Do we accept to sacrifice the exceptional environment of the area and the admirable agriculture of local Malagasy communities of the Sambirano area, in order to satisfy the economic and financial interests of others?

High State officials are aware of what is going on. The President’s Chief of Staff and special advisors visited the site in May 2015 (10). But did they care about the negative consequences of this project for the population?

Let us support local communities who reject the construction of the rare earth treatment plant!

Let us demand total transparency from officials on all aspects of this mining project!

Let us require a public debate, including all Malagasy citizens and affected local communities, about the benefits and risks of this project before any decision about an extraction agreement is made!

November 9, 2015

Association MA.ZO.TO, Miaro Aina-ZOn’olombelona-TOntolo iainana (Defending life, human rights and environment),
Centre de Recherches et d’Appui aux Alternatives de Développement - Océan Indien (CRAAD-OI) (Research and Support Center for Development Alternatives – Indian Ocean)
Collectif pour la Défense des Terres Malgaches – TANY (Collective for the defense of Malagasy land)


1/Further to the civil society actions on the ground, the company TREM organized activities to inform local people about the mining project, particularly during a workshop on the 11th of November.
2/ On October 16 2015, “Tantalus Rare Earths AG announces that the Management has decided to file an application for insolvency proceedings at the Munich Local Court”. - On November 17 2015, “Tantalus announces that it has commenced a process to sell in the first stage 60% and in the second stage the remaining 40% of its Madagascar based rare earths project to a Singapore-based company (Buyer)” –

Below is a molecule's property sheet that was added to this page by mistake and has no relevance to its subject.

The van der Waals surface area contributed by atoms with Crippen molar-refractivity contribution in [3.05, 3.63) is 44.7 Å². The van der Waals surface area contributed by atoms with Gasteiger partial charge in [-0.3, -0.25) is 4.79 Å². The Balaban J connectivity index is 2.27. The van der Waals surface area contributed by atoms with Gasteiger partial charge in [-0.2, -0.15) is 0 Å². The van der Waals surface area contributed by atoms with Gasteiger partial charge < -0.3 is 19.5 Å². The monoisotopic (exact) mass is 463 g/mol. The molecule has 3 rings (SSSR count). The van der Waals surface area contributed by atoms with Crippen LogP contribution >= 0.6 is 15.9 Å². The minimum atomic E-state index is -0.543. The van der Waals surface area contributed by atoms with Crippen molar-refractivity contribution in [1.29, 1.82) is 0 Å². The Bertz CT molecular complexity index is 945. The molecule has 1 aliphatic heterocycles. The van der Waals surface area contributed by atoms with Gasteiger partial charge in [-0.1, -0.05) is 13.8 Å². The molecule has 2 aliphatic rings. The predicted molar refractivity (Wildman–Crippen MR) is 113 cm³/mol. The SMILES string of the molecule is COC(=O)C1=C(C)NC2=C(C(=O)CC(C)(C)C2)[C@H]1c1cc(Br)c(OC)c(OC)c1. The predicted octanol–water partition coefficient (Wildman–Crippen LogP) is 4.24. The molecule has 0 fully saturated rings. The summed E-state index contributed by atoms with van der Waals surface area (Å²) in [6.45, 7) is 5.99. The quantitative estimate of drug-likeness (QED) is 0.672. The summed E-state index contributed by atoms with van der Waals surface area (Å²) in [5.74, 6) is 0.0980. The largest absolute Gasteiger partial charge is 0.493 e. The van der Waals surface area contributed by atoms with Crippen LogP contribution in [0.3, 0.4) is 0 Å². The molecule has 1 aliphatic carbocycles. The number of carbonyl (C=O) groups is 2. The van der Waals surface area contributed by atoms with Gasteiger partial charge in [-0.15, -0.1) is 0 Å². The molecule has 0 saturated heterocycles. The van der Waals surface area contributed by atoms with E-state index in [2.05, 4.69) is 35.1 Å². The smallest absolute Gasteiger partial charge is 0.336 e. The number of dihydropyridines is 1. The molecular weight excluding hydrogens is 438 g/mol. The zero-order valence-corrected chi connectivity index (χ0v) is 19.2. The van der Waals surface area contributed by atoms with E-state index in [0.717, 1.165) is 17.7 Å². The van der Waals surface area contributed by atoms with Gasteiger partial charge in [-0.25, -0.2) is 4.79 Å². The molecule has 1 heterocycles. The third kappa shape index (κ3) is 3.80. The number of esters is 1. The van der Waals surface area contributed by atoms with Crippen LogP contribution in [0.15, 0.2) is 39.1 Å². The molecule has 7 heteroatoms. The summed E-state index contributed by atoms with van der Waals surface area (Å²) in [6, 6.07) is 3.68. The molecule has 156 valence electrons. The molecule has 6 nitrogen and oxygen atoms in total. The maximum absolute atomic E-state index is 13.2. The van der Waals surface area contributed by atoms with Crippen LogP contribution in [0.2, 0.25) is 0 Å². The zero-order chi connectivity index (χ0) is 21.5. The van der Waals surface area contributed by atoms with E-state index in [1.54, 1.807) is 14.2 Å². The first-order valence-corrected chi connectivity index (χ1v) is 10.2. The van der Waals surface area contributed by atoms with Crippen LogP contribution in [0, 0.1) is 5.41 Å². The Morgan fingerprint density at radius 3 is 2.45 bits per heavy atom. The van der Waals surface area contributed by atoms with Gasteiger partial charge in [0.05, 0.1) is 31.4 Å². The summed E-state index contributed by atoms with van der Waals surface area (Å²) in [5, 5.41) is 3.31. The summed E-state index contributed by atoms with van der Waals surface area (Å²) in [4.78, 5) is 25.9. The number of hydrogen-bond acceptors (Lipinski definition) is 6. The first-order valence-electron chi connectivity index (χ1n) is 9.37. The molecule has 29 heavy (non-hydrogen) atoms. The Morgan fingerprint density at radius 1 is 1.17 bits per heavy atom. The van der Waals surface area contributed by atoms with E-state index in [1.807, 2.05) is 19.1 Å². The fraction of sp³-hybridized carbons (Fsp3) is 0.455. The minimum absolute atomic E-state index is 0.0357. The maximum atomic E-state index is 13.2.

References :

(1) Minerals – Rare earths : an exploitation in the Diana region
Ambanja – Encouraging prospecting of rare earths

(2) section 105 of the 99-022 law of August 19, 1999, about Mining Code modified by the law n°2005 – 021 of October 17, 2005

(3) PR n°6698, ref 59/09/MEF/ONE/DG/PE according to GIZ and all., Analysis of the extractive industries sector in Madagascar 01/10/2012

(4) Violation of human rights in Madagascar

(5) “The 2010 Malagasy Constitution guarantees the right for any person to be informed (section 11) and acknowledges the Fokonolona (local community) as the basis of development and cohesion in the areas of society, culture and environment (section 152)
According to the Malagasy Environment Charter (Law n°90-033 of December 21, 1990 modified by laws n° 97-012 of June 06,1997 and n°2004-015 of August 19,2004)
Section 2 – Environment includes all natural and artificial environment, human environment and social and cultural factors which impact national development.
Section 4 – Protection and respect of environment are of general interest. It is everyone’s duty to watch the protection of the environment in which he/she lives. For that purpose, any individual or legal entity should have the right to be informed of decisions which could have an influence on the environment, directly or via groups or associations. Anyone should also have the opportunity to participate in the decisions.
“Madagascar adopted the Rio Declaration in 1992 which expresses in its principle 10 :”The best way to deal with environmental issues is to ensure the participation of all concerned citizens, at an adequate level. At the national level, each individual should duly have access to information relating to environment, which are held by public authorities, including information relating to dangerous substances and activities in their communities, and have the possibility to participate in the processes of decision making. States must facilitate and encourage sensitisation and participation of citizens by making information accessible.(…)
Madagascar also ratified the Aarhus Convention determining how access to information and public participation is to be provided.”
Extracted from GIZ and all. Analysis of the sector of extractive industries in Madagascar 01/10/2012

(6) The dystopian lake filled by the world’s tech lust : (see the video at the end of the article)

English translation performed on 27 November 2015